Its a bit like those poor North Korean soccer players who sucked so bad at the World Cup because they had diddly squat for experience.

Just look at the scores: The Canadian women's hockey team has scored an astonishing 140 times and only been scored on 9 times. The USA trails with 107-12. When our teams are that good it becomes evident the other teams are just amateurs trying as best as they can.

The good news is that many people in North America take hockey as a sport seriously. There is a market and support for a professional women's hockey league, but the question of getting it started is the real issue. Canada has 77,000+ women's hockey players. The USA has 60,000+. Import the best players from Russia and northern Europe (just like we do for the NHL) and while the games are hosted in North America it really becomes an international sport.

In theory it doesn't have to be hosted/limited to North America. An International Women's Hockey League (IWHL) would work just as well.

The hope then is that women's hockey will become a permanent thing with other countries gaining more experienced players... but at the same time women's hockey will finally be getting the respect it deserves.

In the photos above Team Canada celebrates the gold with beer and cigars. The behaviour caused a bit of an uproar at the time but it was all in good fun. (Six years later it seems ridiculous as most people probably don't even remember that incident.)

It should be noted that one of the objections to women's hockey is the fistfights that sometimes happen. Its considered normal for hockey, but not normal for women (hence why women's boxing has had troubles being accepted in the past).

"Its not a sport until a fight breaks out."

Toronto getting exercise after freak snowstorm + Snowshoeing

Last night the fiancée and I visited my future mother-in-law and the three of us watched the season finale of The Walking Dead - and marveled at the freak blizzard out the window. This is not so unusual for Canada, but it is unusual for April.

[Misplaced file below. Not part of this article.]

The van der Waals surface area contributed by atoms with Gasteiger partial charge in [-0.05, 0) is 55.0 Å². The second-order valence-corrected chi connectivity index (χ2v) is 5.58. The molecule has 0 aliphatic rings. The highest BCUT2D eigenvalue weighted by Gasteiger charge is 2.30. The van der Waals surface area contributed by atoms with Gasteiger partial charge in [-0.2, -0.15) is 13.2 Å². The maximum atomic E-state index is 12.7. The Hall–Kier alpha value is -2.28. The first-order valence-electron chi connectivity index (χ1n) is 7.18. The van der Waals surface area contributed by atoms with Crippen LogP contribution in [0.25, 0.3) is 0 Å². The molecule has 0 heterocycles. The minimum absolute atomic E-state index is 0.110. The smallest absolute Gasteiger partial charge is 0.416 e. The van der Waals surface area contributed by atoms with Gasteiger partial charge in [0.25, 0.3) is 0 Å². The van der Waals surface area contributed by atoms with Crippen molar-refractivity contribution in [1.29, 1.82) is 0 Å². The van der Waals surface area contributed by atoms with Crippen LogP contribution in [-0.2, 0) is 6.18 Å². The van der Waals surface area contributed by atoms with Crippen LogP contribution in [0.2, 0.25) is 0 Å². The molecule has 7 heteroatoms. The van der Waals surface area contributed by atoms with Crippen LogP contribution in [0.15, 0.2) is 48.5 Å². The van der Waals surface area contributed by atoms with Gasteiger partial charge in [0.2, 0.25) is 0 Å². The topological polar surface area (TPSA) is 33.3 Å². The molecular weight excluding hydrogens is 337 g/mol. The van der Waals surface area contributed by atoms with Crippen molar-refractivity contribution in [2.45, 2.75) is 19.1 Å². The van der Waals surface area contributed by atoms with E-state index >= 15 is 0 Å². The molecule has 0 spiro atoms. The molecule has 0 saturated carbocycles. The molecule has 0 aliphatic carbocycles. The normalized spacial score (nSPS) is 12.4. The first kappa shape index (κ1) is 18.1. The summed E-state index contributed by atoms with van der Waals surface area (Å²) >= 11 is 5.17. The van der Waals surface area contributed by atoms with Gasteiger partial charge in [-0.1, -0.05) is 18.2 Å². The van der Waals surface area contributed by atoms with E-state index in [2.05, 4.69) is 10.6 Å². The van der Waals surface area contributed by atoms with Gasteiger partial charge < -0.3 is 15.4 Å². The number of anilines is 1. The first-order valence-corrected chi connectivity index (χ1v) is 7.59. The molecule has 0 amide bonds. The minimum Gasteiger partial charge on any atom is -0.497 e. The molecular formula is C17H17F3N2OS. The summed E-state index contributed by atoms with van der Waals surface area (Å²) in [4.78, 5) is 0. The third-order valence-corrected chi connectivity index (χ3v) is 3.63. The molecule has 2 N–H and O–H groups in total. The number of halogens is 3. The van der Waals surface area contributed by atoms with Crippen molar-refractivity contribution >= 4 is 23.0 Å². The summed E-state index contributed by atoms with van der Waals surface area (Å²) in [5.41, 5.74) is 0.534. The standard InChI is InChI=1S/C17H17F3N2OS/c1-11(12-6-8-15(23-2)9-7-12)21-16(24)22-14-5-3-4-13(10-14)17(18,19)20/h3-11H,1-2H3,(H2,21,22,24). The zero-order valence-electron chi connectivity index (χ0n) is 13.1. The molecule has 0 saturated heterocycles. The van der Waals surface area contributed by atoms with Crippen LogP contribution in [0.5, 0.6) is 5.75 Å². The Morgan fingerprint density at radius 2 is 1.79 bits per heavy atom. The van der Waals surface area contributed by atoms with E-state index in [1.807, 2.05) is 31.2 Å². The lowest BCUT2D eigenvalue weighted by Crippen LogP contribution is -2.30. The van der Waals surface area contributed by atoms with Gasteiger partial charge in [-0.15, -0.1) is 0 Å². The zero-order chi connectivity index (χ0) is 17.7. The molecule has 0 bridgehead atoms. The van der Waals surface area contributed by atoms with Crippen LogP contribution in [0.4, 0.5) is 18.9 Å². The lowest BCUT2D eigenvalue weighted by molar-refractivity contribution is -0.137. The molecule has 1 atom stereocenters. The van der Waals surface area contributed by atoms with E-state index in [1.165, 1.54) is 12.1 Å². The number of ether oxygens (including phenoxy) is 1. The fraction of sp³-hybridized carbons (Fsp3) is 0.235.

By the time we left to go home our car was covered (shown here on right) and the snow was falling so fast it was difficult to clean the car fast enough because the snow kept adding more.

When we got home I had to shovel the driveway out before we could even park the car, because it is on an uphill slope and it was too slippery to get the car up into the driveway properly until after it had been shoveled.

So thanks to the weather many of Toronto's residents are getting some extra exercise cleaning off their cars or shoveling their driveways.

Today is my day off so I am going snowshoeing for fun - in April.

If you have ever gone Snowshoeing before then you know it is an exhausting exercise. However I will point out that with modern snowshoes it is easier than the old fashioned snowshoes.


I will update this post later with some photos of my snowshoes in action. (See Update Further Below.)

Snowshoeing Notes and Tips

If you have poles, might as well use them. Keeps your arms moving = extra exercise.

Make sure your snowshoes actually fit you. I recommend trying them on inside before heading outside so you know how to put them on easily and that they do fit you.

Wear boots. Shoes won't do it. Maybe don't wear steel-toed boots like I do, but hey, I am used to them.

Dress warm in multiple layers. If you get too hot while exercising you can unzip or unbutton a layer.

Bring a drink with you. Water, tea, coffee, hot chocolate. Snowshoeing is thirsty work.

Pick a nice circular trail / route, possibly one with different options so you can pick and choose which way to go. Avoid steep hills.

Remember to wash off your snowshoes before storing them.